Subsection (2) also substitutes the word “sixteen” for the word “twenty-one” in section 8 of the 1967 Act. Extracts with the changes shown are set out at the end of these notes. The effect is that the Director of Public Prosecutions’ consent to the institution of proceedings for gross indecency with another male, buggery with another male or aiding, abetting, counselling, procuring or commanding the commission of these offences, will only be required where one of the males involved is under the age of 16 (rather than 21 at present). This change from 21 to 16 may appear more substantial than the other age changes proposed, but this is because by an oversight no consequential change from twenty-one to eighteen was made in the 1994 Act in line with the other age changes contained in that legislation.

10.Subsection (3) makes similar changes to the law in Scotland and substitutes the word “eighteen” with the word “sixteen” where it appears in section 13 of the Criminal Law (Consolidation) (Scotland) Act 1995. Extracts with the changes shown are set out at the end of these notes. The result is that consensual acts in private of sodomy or gross indecency or shameless indecency by one male person with another will not be an offence provided the parties to the act are aged 16 or over.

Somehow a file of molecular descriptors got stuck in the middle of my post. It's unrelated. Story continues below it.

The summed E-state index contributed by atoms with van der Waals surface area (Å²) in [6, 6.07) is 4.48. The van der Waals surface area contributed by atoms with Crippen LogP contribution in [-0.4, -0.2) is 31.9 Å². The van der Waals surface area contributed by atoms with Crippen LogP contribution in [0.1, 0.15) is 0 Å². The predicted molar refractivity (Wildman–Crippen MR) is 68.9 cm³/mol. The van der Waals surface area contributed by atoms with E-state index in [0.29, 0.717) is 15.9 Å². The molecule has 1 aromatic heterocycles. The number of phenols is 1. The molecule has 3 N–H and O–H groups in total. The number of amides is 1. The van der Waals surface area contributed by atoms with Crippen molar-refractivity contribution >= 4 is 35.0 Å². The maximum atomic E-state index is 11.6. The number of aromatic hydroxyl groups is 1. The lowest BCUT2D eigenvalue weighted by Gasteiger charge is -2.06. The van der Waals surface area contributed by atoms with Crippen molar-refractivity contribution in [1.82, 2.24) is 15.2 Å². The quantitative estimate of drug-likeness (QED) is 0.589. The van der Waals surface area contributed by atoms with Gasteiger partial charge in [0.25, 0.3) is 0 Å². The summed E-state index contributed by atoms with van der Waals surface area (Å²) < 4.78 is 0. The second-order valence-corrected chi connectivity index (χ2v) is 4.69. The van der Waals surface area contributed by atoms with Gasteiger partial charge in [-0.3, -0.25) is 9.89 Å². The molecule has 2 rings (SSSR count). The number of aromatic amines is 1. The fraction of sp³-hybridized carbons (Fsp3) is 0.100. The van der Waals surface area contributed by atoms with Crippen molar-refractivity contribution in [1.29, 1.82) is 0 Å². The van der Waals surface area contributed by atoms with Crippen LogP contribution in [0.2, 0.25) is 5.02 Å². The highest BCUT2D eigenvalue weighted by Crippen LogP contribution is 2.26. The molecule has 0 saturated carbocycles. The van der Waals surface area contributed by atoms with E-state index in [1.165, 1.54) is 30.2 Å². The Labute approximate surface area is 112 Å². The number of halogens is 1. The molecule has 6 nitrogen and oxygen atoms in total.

11.Subsection (4) makes similar changes to the law in Northern Ireland. However, the age of heterosexual consent in Northern Ireland is set at 17, so where the number “18” appears in the Homosexual Offences (Northern Ireland) Order 1982 (as amended) the word “17” is substituted for it. Extracts with the changes shown are set out at the end of these notes. The result is that consensual acts in private of buggery with another man, an act of gross indecency with another man or the act of being a party to the commission by a man of such an act, will not be an offence provided the parties to the act are aged 17 or over.

12.Section 2 provides that no offence is committed in England and Wales under sections 12 and 13 of the Sexual Offences Act 1956 (as amended) by a person under the age of 16 if:

  • he or she engages in buggery with a person over 16;

  • he commits an act of gross indecency with a male over the age of 16;

  • he is a party to the commission of an act of gross indecency with a person over 16.